With the conclusion of the 2023 NFL Draft, we can begin to look at how NFL teams stack up in their divisions and how the divisions stack up against each other. Last year, one division sent a team with a losing record to the playoffs, while another sent three teams.
This year, a lot of that will likely change. But how those teams change is always difficult to figure out. This time last year, many expected the AFC West to be the division to beat before it petered out. This year, it’ll be someone else.
Let’s take a look at how the divisions rank in 2023.
Ranking the NFL Divisions
1) AFC East
Even without the addition of Aaron Rodgers to the New York Jets, there are reasons to believe in the AFC East as one of the top three divisions in the NFL. The Jets might have the most complete roster in the NFL, which helps, but the fact that the Miami Dolphins and the Buffalo Bills both have MVP-quality quarterbacks brings the division over the top.
Throw Rodgers back into the mix, and there’s a chance that all three quarterbacks could vie for MVP consideration. And the fourth team is nothing to scoff at; they have the best coach in the NFL and should be able to count on a real offensive coordinating staff getting more out of Mac Jones this year.
2) AFC North
The AFC North has the potential to be the best division, with the return of Lamar Jackson to the Ravens and the potential resurgence of Deshaun Watson in Cleveland. Right now, Joe Burrow rules the roost in the AFC North, and he and the Bengals are among the favorites to represent the AFC in the Super Bowl.
Should Kenny Pickett develop, it will be a difficult division to wrangle with. But with Pickett and Watson as pretty big unknowns, so it’s hard to put them any further ahead.
3) NFC East
It’s hard to ignore a division that sent three teams to the playoffs. While it could be the case that Daniel Jones’ play was unsustainable, it’s similarly likely that a fully healthy Dak Prescott turns in an elite performance over the course of a full season. Dallas might enter the year with the best defense in the NFL, while the Eagles could sport the best offense in the conference.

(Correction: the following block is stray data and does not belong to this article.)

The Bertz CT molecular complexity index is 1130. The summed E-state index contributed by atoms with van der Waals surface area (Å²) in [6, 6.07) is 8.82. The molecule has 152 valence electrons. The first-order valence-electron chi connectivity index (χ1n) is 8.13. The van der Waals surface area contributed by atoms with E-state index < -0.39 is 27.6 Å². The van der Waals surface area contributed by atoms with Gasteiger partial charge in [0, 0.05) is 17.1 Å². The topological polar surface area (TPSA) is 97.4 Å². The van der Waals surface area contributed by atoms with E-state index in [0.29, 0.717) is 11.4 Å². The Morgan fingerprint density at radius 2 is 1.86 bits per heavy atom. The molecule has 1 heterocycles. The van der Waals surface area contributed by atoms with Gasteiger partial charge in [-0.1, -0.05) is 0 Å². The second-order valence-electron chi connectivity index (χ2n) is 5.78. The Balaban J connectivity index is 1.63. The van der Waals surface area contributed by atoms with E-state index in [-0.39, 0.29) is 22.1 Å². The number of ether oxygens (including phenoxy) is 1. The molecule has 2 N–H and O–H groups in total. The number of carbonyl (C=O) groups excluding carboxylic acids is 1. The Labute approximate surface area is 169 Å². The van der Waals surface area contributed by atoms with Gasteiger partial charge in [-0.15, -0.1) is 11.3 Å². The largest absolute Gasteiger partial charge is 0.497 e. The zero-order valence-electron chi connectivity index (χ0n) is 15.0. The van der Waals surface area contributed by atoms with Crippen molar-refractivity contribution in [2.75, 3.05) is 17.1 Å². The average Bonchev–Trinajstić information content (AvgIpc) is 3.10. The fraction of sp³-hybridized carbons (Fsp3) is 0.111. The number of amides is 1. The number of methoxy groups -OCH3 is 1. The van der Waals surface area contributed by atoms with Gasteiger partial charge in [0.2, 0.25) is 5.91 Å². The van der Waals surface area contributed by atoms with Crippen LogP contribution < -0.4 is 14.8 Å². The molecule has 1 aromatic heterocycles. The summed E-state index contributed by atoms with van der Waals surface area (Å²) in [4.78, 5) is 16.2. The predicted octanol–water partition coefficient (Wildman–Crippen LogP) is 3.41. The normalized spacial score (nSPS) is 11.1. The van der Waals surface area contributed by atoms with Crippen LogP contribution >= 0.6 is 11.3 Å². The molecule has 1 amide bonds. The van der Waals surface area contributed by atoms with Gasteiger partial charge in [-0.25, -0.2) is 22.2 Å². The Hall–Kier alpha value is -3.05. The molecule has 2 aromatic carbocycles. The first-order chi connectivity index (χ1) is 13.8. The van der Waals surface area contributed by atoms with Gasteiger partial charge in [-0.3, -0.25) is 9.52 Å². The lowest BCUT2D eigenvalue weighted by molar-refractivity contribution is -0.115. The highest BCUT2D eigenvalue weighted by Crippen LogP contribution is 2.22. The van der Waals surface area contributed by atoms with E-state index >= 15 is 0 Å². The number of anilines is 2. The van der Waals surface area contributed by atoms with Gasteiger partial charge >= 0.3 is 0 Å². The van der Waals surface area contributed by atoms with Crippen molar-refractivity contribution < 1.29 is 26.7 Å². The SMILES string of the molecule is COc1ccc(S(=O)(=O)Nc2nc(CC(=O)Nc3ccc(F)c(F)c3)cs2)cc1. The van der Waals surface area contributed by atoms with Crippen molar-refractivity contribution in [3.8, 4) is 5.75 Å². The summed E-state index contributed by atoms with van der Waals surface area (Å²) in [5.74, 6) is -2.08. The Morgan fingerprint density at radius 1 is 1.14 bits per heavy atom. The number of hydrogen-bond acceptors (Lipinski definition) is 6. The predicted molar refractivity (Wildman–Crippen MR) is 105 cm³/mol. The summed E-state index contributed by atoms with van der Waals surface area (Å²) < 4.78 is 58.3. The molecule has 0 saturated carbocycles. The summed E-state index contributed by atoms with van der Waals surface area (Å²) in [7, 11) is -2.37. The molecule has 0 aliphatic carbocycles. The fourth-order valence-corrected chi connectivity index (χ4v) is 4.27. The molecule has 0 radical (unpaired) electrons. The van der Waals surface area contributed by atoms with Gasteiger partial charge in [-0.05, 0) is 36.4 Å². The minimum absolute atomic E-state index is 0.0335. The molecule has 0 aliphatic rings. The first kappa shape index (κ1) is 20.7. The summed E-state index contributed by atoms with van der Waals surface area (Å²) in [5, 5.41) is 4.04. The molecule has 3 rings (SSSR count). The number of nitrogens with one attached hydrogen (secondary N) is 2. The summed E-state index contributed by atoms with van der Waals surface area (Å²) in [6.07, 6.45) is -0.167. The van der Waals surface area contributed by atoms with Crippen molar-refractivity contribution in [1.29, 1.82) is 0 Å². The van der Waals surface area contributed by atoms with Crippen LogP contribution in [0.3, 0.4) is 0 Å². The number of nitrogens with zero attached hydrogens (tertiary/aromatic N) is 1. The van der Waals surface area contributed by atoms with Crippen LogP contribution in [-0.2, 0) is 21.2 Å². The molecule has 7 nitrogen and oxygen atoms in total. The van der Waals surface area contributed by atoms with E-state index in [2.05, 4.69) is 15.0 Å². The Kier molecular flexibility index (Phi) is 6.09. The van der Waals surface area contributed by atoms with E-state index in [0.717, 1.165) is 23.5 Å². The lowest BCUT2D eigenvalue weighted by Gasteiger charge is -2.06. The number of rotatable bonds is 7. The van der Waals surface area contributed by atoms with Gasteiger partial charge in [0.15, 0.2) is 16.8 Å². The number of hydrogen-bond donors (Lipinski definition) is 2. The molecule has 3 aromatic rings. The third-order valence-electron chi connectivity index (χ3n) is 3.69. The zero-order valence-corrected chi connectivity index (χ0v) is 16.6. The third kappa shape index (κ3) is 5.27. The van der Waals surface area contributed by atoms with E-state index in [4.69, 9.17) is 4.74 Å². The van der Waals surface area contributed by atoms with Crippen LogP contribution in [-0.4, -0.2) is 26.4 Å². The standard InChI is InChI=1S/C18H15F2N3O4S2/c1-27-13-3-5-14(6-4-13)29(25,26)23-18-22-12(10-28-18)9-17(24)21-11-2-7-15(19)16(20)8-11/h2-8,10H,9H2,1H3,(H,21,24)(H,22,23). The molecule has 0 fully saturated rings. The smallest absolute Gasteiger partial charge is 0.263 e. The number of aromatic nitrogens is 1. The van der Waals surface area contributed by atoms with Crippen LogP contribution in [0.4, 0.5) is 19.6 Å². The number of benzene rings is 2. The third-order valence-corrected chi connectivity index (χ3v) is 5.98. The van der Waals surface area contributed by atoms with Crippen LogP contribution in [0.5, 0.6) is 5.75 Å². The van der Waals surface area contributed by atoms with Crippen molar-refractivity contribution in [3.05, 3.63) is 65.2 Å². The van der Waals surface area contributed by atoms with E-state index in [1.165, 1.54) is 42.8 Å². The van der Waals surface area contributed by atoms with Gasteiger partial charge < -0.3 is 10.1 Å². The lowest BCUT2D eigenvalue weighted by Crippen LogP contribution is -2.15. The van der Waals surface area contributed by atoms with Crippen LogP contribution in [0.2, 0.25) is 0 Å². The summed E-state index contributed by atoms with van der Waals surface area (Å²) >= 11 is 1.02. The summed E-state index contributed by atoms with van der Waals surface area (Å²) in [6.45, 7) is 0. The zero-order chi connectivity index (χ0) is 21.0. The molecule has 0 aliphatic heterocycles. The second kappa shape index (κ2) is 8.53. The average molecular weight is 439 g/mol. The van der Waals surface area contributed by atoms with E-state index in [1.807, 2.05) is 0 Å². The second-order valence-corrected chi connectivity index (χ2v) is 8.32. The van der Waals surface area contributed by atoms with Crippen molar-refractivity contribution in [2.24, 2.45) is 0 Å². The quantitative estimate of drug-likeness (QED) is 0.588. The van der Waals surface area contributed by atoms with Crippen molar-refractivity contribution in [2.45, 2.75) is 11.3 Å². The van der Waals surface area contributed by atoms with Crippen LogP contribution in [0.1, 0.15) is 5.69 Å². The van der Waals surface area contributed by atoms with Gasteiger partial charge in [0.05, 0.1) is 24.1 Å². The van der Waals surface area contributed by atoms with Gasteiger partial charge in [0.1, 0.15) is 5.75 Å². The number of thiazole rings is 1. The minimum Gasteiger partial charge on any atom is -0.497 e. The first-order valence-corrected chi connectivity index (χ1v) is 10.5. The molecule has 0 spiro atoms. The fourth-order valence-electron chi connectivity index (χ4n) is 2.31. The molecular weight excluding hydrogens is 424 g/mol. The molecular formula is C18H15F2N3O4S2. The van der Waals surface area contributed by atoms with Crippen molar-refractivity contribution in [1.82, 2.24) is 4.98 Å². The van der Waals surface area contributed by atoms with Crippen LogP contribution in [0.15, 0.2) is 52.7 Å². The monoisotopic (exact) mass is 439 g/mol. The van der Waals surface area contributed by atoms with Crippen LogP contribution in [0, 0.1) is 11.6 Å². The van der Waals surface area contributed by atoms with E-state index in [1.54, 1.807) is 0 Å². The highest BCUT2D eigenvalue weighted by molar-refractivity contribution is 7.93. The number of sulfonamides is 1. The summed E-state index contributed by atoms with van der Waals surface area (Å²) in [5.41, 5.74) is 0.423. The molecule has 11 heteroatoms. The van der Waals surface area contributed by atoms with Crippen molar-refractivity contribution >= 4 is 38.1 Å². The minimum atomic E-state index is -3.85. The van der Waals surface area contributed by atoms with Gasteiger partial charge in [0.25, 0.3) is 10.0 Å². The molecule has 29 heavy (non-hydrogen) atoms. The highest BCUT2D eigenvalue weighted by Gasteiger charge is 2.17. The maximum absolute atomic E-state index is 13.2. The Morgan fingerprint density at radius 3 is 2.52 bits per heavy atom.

The Giants are a bit of a wild card, given the likelihood of regression for Jones, but adding to that receiving corps and building out that defense will keep them competitive. Washington is a big unknown with Sam Howell, but like the Cowboys and Eagles, they have a remarkable receiving corps to work with.
4) AFC West
The best team in the NFL, with the best player in the NFL, is a good enough argument to place this division high. But only one other team — the perpetually underperforming Chargers — have any reasonable claim to being a threat to other high-level teams.
Given how inconsistent the Chargers are and the extremely open questions about the Broncos and Raiders, it’s hard to place the AFC West higher.
5) NFC West
Seattle was able to retain Geno Smith and has a remarkable young roster to work with, and they’re not even the favorites in the division. The wild success of Brock Purdy has moved San Francisco to the top of the NFC charts in most eyes, and it only takes some positive steps from Kyler Murray and the Cardinals to make the division truly meaningful.
Without the Rams putting together the kind of roster that can compete, it’s tough for the NFC West to crack the top of the division power rankings, but it’s a good group.
6) NFC North
The best team in the division may not even be good — the 13-4 Vikings were close-game wizards, and that doesn’t tend to repeat from year to year. On top of that, they may have gotten worse with losses on the defensive side of the ball. They may come out ahead of where they were or be just as good, but the rest of the division is still worrisome. Without Aaron Rodgers, it’s unknown how good the Packers can be.
Justin Fields needs to develop further before pulling the Bears forward in the division, and Jared Goff was somewhat impressive last year, but the Lions also played an unsustainable style of football, reliant on explosive runs. Detroit will compete for the top spot in the division, but the fact that anyone could win the NFC North doesn’t mean it’s a good one.
7) AFC South
There’s some distance between the sixth and seventh-place divisions in this ranking. Last year, the Jacksonville Jaguars won the division with a 9-8 record, and though it’s reasonable to expect them to improve, they don’t have the kind of upside that screams a 13- or 14-win team. And after them, it might be the Titans.
After such a disappointing 2022, it’s possible they bounce back and once again become threats in the AFC, but the odds are just as likely that they continue to spiral as they prepare for their quarterback of the future. And though the Indianapolis Colts also have promise, both the Colts and the Texans have quite an uphill battle ahead of them before they can be treated as contenders.
8) NFC South
The Tampa Bay Buccaneers won the division last year with a losing record, and there’s not much evidence that they have improved — downgrading at quarterback is an enormous concern. The worst team in the division is probably the Falcons, and though they may have grabbed the most electric player in the draft, it’s unlikely to lead to many more wins.
The Panthers may have a bright future with Bryce Young, and the Saints might be able to move towards a winning record with Derek Carr, but it’s hard to think of any team pulling more than 10 wins in this division.